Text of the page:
San Francisco Couple's European Vacation Takes Unexpected, Humanitarian Turn - NBC Bay Area
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San Francisco Couple's European Vacation Takes Unexpected, Humanitarian Turn

Xander Schultz and Zoe Pappis went to Italy to see the sights. The ended up witnessing tragedy, instead. They are not back home and looking to helpw (Published Friday, April 15, 2016)

Schultz, whose latest technology start-up had recently folded, was looking for a chance to refresh and re-charge.

"I had my soul ripped out of my chest," Schultz said of the experience.
Schultz and Pappis say their plans included little more than just lounging on beaches and drinking cappuccinos in Italy but a humanitarian crisis unfolding at the time turned their selfish adventure into a selfless one.
Thousands of Syrian refugees were trying to escape their war-torn country and making a dangerous journey across the Aegean Sea to get to Greece.
Schultz and Pappis were riveted by the tragedy unfolding so close to where they were. "Instead of laying on the beach we'd be on the beach doing research, learning more," Pappis said. "Before we realized it, we were spending all our time doing this. I said, 'Let's just get out there.'"
Schultz and Pappis booked a flight to the Greek island of Lesbos, where many of the refugees were landing. The pair immediately started volunteering with nonprofit organizations that were welcoming the refugees who made it ashore, provided them with essentials and helped them on their way.
The couple was so moved by what they saw, they wanted to do more.
But what?
The answer to that question, it turned out, was laying right at their feet.
Thousands upon thousands of discarded life vests, worn by refugees on their dangerous journey, were now discarded all along Lesbos beaches.
"Upon flying into the island you could see the entire island, just all the shores just filled with bright orange," Pappis said. It was she who came up with the idea of "upcycling" the discarded vests, not only removing the trash from the island but benefitting the refugees in the process.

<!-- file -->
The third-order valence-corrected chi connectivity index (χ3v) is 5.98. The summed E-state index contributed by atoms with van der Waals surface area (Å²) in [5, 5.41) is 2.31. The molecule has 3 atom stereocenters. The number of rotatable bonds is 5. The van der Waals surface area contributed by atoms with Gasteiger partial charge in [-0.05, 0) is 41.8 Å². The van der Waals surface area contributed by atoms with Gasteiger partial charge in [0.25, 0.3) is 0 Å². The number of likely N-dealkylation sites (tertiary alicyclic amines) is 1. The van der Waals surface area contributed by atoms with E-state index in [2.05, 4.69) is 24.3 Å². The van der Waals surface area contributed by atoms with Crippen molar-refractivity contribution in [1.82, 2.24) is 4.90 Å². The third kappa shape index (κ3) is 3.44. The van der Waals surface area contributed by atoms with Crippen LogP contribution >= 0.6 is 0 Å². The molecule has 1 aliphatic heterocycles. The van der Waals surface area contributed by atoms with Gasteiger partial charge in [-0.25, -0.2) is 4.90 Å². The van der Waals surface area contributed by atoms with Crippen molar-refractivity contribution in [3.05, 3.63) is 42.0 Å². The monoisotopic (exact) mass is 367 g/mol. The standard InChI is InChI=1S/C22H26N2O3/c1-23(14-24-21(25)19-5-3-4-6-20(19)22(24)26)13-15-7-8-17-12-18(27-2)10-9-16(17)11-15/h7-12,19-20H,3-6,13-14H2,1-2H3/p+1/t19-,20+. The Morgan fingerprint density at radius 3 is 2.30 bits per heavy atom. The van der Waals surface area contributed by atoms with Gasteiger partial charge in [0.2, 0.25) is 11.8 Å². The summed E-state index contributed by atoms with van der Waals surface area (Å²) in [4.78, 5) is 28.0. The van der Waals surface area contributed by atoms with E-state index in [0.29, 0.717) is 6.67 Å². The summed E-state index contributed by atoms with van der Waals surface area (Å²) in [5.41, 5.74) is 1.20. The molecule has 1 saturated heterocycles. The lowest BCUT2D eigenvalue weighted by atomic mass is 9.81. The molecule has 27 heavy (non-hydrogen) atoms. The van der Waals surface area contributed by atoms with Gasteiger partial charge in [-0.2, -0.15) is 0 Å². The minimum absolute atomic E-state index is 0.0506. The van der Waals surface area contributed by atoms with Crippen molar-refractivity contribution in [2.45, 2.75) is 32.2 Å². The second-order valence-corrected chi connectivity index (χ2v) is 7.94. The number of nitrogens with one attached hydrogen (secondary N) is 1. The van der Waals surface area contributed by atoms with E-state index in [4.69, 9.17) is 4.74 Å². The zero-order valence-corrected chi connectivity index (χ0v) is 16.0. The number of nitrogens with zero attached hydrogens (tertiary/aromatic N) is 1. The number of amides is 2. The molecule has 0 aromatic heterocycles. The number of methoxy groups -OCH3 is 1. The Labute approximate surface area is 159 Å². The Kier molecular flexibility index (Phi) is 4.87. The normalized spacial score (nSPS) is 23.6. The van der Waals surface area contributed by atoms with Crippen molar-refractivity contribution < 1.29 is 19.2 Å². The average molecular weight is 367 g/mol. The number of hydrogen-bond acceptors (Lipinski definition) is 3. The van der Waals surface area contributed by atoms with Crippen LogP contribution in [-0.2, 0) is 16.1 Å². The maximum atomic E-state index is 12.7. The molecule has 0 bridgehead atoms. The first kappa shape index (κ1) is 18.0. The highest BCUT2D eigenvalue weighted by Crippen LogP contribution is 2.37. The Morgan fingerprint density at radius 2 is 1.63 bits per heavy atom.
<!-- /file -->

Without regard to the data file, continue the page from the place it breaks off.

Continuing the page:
When Xander Schultz and fiancée Zoë Pappis left for a European vacation last fall, the San Francisco couple admit it was a meant to be a "selfish" time.

Schultz, whose latest technology startup had recently folded, was looking for a chance to refresh and re-charge.

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"I had my soul ripped out of my chest," Schultz said of the experience.

Schultz and Pappis say their plans included little more than just lounging on beaches and drinking cappuccinos in Italy but a humanitarian crisis unfolding at the time turned their selfish adventure into a selfless one.

Thousands of Syrian refugees were trying to escape their war-torn country and making a dangerous journey across the Aegean Sea to get to Greece.

Schultz and Pappis were riveted by the tragedy unfolding so close to where they were. "Instead of laying on the beach we'd be on the beach doing research, learning more," Pappis said. "Before we realized it, we were spending all our time doing this. I said, 'Let's just get out there.'"

Schultz and Pappis booked a flight to the Greek island of Lesbos, where many of the refugees were landing. The pair immediately started volunteering with nonprofit organizations that were welcoming the refugees who made it ashore, provided them with essentials and helped them on their way.

The couple was so moved by what they saw, they wanted to do more.

But what?

The answer to that question, it turned out, was laying right at their feet.

Thousands upon thousands of discarded life vests, worn by refugees on their dangerous journey, were now discarded all along Lesbos beaches.

"Upon flying into the island you could see the entire island, just all the shores just filled with bright orange," Pappis said. It was Pappis who came up with the idea of "upcycling" the discarded vests, not only removing the trash from the island but benefitting the refugees in the process.

The couple have hired local seamstresses to turn the material from the life vests into wristbands. Thousands of the bands have already been crafted and the couple plan to begin selling them on April 20th through an Indegogo campaign.

"I want this to be a stance of humanity above borders, above religion, above all else.

The money Schultz and Pappis raise from the sales will be donated to relief organizations still working with refugees to handle the ongoing humanitarian crisis in the region.

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